2. They act as the Gate Keeper, controlling who comes in and who goes. After all was said and done with this, I quickly found out there were multiple people who wanted to come to me after Chad died and who wanted to be there with me in my pain, yet she had not allowed them. She often sent out group texts letting them know what was going on, and what she was doing to help. And when they asked what they could do, she insisted she had it handled. She did not want people slipping by and taking that spot she was so desperately trying to fill. Why? Wouldn’t a true friend want somebody to feel loved by a lot of people? Wouldn’t a true friend want the grieving person to have outlets? What would be the purpose of controlling that unless that person wanted all the applause?
  3. It feels like love. But it’s not. Yet, it’s so hard to decipher between the two. The only way you know it isn’t love is when it falls apart.
  4. They have the perception of importance at the expense of something tragic. They insert themselves into your tragedy because it makes them feel important. But what they don’t realize is that everybody who surrounds you in tragedy is important. Everyone is significant. Everybody has a place and a role. In my case, she could not handle that. When I mentioned what somebody else did, or said, or sent me, or how they made me feel, she discounted it. She attacked it. I had another friend who wanted me to talk to some people from her church (which was a different religion that hers) and when she found out, she told me they were “preying on me” because that’s what “they do to widows”. She was so adamant about it that she showed up at my house when they were here to purposely interfere in the meeting. I don’t know if she really felt that way about them or couldn’t stand the fact that somebody else was trying to help, but it was awkward to say the least. She could not let me find peace in my way. She could not and would not accept that the way I found peace could possibly be different than hers.
  5. They document their sacrifice in your tragedy. When things turned, she immediately sent me a list of all the things she had done for me, which included stating there were things she did “behind the scenes” I never knew about. She documented every single thing she had done for me. And when she was done reviewing the list of her good deeds, she basically demanded my gratitude. The funny thing was she already had it. She could just never see it because she was too busy noting all the things I was doing wrong that were making her look bad.
  6. There is an expectation you don’t know exists. How could you? If it’s your first round with a “crisis chaser”, you really have no way of knowing.
  7. They do “big” things: It’s not about organizing a meal train. It’s bigger than that. It’s making huge statements that will get them noticed. Over the top things. You can feel the difference in the purity of somebody who wants to come sit with you and watch TV so you’re not doing it alone, and somebody who is doing things that are news worthy.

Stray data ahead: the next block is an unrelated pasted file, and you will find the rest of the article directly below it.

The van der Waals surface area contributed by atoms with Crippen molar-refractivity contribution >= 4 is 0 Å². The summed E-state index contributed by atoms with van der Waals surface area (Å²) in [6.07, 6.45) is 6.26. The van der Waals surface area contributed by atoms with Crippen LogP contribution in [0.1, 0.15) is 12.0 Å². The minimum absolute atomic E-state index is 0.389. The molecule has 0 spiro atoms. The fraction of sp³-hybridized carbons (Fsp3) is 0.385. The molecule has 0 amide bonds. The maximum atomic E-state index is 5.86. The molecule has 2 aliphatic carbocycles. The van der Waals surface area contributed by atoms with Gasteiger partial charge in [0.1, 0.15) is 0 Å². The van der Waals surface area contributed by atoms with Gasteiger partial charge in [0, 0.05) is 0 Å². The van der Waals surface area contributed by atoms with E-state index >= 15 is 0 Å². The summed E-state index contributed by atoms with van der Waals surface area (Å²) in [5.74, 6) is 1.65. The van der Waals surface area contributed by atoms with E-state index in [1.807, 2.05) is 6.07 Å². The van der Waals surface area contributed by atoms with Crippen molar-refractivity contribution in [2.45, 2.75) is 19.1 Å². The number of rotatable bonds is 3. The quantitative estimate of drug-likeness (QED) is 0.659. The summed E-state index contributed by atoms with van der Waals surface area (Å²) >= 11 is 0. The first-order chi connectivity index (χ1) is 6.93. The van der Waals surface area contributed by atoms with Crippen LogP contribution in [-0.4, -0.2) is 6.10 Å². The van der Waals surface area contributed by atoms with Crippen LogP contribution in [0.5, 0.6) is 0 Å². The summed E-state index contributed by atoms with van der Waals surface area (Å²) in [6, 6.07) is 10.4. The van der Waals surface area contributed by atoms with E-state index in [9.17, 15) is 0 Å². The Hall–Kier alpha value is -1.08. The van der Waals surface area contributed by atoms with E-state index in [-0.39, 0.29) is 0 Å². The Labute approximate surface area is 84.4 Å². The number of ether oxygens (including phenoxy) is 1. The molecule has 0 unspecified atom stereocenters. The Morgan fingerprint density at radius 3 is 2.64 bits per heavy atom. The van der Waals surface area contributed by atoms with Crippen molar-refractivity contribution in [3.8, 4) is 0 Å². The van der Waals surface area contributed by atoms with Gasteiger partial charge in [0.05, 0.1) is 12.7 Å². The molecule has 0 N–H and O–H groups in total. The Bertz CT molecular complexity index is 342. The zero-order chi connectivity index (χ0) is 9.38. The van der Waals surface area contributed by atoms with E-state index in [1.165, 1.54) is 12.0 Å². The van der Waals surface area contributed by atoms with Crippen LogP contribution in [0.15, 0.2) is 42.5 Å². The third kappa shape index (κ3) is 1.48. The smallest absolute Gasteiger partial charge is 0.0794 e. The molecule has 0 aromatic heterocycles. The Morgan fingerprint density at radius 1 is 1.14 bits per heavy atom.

8. They are always in the middle of the crisis: yours or others. They get attention for rescuing and have built their reputation on it. This goes without saying. Again, when things came crashing down, she was more concerned about her reputation than she was the loss of our friendship. And to this day, people still believe she is genuine. They still believe she has a pure heart. To each his own, but I really hope the next person she rescues sees it quicker than I did.
  9. When you push back, they attack. As we heal, we start to change. And when you start to change and become more independent, a true friend will love and support that. A “crisis chaser” feels threatened by it. So, they attack. Your character, your children’s reputations – whatever they can dredge up. And then they need an audience. They need people to side with them. They need people to agree with them. In my case, it wasn’t just my friends she tried to turn on me, it was my child. When that didn’t work, the attacks got worse. Instead of talking to me directly, she decided it would be better to address all our issues, even private ones, with a group of people in the form of a group chat. It was humiliating to say the least. Yet, again, it was somehow my fault.
  10. When the attack is done, they move on to the next crisis, leaving you to feel blindsided. She moved on to her next crisis very quickly, and that person started giving her public accolades as well. It was a weird choice since I didn’t know they were really friends before that, but regardless, she turned on her charm and I watched her do it again – swoop in and save the day. I could do nothing more than shake my head.

Let me be clear, there is a difference between this and “trauma bonding”. Trauma bonding can propel your relationship into a deeper connection. Those are the people who can handle your crisis and expect nothing in return. Those are the people who sit with you in your grief and let you direct it, not the other way around. Those are the people who have experienced or are also experiencing some kind of trauma in their lives that connects you. But, they never use you for their own gain. They find comfort in you, and you find comfort in them. Not uncertainty or pain. Those are the people who genuinely want to support you in your healing and do not need to do grandiose acts to help you get there.